When Beast and Storm find themselves trapped on the icy waters of Purgatory, they find a savior where they least expect it -- in Nightcrawler, their long-since-deceased friend. Jason Aaron finds Nightcrawler and his friends dead center in his favorite kind of brawl, as Ed McGuinness and Dexter Vines joyously illustrate swashbuckling fight scenes and all manner of dastardly villains. With a few bumps in characterization, "Amazing X-Men" #3 returns life to one of the X-Men's most spirited members with high-flying fun, action and brilliant artwork.
Although Azazel has had a short -- and not very beloved -- tenure in the Marvel Universe, he's been established as patient, calculating, and suave; in other words, all of the things he's not in Aaron's "Amazing X-Men" run so far. As his character takes a complete 180 into the realm of brazenness and stereotypical pirate jive, this new development can't help but seem a little contrived. After all, under Aaron's pen, Azazel simply plays into Nightcrawler's fantasy rather than hold his own as an individual character with an established personality. Azazel's dialogue feels strained and unnatural; his plan, overblown and too perfectly timed. Because of this disregard, Aaron's use of Azazel in this arc is forced and overdone, especially where this villain could have resonated as an extremely personal antagonist for Nightcrawler if done right.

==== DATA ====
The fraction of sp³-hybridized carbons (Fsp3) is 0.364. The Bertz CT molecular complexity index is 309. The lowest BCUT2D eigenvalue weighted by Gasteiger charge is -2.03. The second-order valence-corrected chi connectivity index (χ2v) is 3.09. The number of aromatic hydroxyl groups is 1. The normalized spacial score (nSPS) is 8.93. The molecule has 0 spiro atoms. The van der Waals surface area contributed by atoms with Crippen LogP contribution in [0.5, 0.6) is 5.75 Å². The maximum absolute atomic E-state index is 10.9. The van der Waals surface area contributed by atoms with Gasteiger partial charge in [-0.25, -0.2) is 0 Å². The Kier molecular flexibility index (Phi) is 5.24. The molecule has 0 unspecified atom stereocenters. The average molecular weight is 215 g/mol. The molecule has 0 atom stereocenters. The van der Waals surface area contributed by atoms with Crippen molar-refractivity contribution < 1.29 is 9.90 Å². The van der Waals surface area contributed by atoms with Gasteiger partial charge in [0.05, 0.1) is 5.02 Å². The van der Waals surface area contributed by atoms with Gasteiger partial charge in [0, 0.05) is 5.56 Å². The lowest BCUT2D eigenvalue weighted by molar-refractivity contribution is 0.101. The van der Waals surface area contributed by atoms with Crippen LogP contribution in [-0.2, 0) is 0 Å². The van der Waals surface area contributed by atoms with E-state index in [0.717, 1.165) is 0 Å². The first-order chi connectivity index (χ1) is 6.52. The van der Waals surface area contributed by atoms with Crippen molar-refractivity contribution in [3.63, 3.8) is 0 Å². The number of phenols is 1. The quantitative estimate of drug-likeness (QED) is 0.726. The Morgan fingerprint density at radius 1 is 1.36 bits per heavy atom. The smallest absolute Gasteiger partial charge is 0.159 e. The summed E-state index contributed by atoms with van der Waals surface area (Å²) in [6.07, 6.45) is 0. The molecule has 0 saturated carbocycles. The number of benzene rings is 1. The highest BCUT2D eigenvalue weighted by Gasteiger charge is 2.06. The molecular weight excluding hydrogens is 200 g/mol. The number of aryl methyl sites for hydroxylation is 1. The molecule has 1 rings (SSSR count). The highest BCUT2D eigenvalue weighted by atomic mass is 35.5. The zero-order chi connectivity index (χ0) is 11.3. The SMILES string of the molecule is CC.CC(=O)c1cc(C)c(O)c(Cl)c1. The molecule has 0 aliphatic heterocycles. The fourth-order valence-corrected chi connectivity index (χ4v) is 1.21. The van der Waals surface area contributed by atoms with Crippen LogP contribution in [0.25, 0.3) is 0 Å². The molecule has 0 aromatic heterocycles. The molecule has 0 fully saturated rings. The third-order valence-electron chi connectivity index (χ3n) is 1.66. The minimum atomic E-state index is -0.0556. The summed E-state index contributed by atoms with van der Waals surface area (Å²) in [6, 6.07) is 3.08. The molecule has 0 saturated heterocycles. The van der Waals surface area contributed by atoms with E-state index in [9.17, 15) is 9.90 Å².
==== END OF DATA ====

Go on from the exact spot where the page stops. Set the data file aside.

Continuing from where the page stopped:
Considering this, the issue makes up for its faults with its amount of sheer swashbuckling fun. The fight scenes are wonderfully choreographed, easy to follow, and exciting. Beast's dialogue makes up for Azazel's mischaracterization twice over with his witty repartee and clever planning. The plot takes a few nice turns that are genuinely shocking, up to and including the dramatic conclusion to Azazel and Beast's face-off. This issue, to its great benefit, also includes many more Nightcrawler scenes than the previous two; Nightcrawler's reveal to Storm is appropriately built up and sensational, in true Nightcrawler form. Although Aaron unfortunately appears to be setting up a love triangle between Wolverine, Storm and Nightcrawler, the chemistry between Nightcrawler and Storm is palpable, largely thanks to Ed McGuinness and Dexter Vines' spot-on body language.
McGuinness and Vines continue their impressive work on "Amazing X-Men" with a diverse cast of characters and perfect posturing. The duo doesn't restrict themselves to a purely human afterlife; they include all manner of strange-looking creature, keeping each page filled with a strong amount of interesting figures. McGuinness and Vines nail their figure work, from Storm's robust stances to Nightcrawler's bombastic fighting style and joyful expressions. Additionally, the Bamfs newfound adorableness just can't go unnoted. The issue absolutely bursts with vibrant color thanks to Marte Gracia, whose work on the issue is lively and just phenomenal. If there is joy to be found in this book, McGuinness, Vines and Gracia are the perpetrators with their outstanding collaborative effort and all-around gorgeous style.
What "Amazing X-Men" #3 lacks in substance, it makes up for in fun. The issue is true to Nightcrawler fashion in its inclusion of pirates and bombastic adventure, even if it forgoes past character developments. While the book maintains its gorgeous art and middling storytelling, "Amazing X-Men" has yet to truly wow.